Screening at health fairs could help identify early RA.
The combination of the connective tissue diseases questionnaire plus rheumatoid factor and anti-cyclic citrullinated peptide antibody positivity had a 95% sensitivity and 32% specificity for identifying people with at least one swollenjoint at free community health fairs.
The study, presented at the Western Regional Meeting of the American Federation for Medical Research, is one of few to examine rheumatoid arthritis (RA) screening techniques in the community health fair setting, where more prevalent conditions, such as diabetes receive more attention.
A total of 601 participants were screened at five health fair sites in the greater Denver area administered by the nonprofit 9Health. The researchers administered the 30-item connective tissue diseases questionnaire (Ann. Epidemiol. 1995 Jul;5:297-302) as well as blood tests for rheumatoid factor (RF) and anti-cyclic citrullinated peptide antibody (anti-CCP). Patients also had a joint examination by a rheumatologist who was unaware of the assay and questionnaire results.
The 601 patients who elected to undergo RA screening represented 16% of the total fair attendees, and more than half said they sought RA screening because they had joint symptoms. A television and Internet ad campaign in the region prior to the fairs helped to raise public awareness about RA symptoms and risk factors.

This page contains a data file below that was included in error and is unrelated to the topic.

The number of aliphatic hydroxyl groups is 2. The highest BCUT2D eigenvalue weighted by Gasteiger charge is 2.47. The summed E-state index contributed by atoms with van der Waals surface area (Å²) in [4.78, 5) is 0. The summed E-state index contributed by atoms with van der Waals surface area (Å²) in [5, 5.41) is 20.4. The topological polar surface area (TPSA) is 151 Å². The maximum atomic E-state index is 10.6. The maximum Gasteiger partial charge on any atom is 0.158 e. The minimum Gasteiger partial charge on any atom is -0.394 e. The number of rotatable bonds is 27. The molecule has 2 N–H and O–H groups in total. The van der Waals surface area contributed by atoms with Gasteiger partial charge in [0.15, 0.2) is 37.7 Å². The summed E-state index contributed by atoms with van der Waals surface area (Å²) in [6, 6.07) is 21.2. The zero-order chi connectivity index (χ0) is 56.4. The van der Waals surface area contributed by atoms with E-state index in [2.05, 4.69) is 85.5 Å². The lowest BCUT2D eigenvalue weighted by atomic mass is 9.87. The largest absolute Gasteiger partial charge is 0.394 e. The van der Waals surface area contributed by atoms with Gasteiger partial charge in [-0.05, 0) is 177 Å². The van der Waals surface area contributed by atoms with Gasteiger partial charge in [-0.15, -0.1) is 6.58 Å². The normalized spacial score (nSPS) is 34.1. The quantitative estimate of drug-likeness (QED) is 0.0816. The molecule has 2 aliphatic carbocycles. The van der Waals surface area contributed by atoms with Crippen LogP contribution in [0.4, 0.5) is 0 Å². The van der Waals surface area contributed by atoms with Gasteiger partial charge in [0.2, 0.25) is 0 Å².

A total of 84 people (14%) had one or more swollen joints that would be consistent with possible inflammatory arthritis, according to Dr. Kevin Dearie, the principal investigator on the study. "Of those individuals with one or more swollen joints, nine met at least four ACR criteria for RA but never had a prior diagnosis," he said.
"An additional 15 people had a swollen joint and RF or CCP positivity, but met fewer than four ACR RA criteria. They may have early RA," he added. And another 41 people had either RF or anti-CCP positivity but didn't have any arthritis. "So something is going on immunologically, but no arthritis yet," said Dr. Deane of the division of rheumatology at the University of Colorado, Denver.
The cost of the screening effort is $42 per person. The RF and anti-CCP assays were paid for by Abbott Laboratories, Inc., which was a cosponsor of the fair, along with Quest Diagnostics and GE Healthcare. The authors disclosed no relevant conflicts of interest.
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|Title Annotation:||MUSCULOSKELETAL DISORDERS; rheumatoid arthritis|
|Publication:||Family Practice News|
|Date:||Apr 1, 2009|
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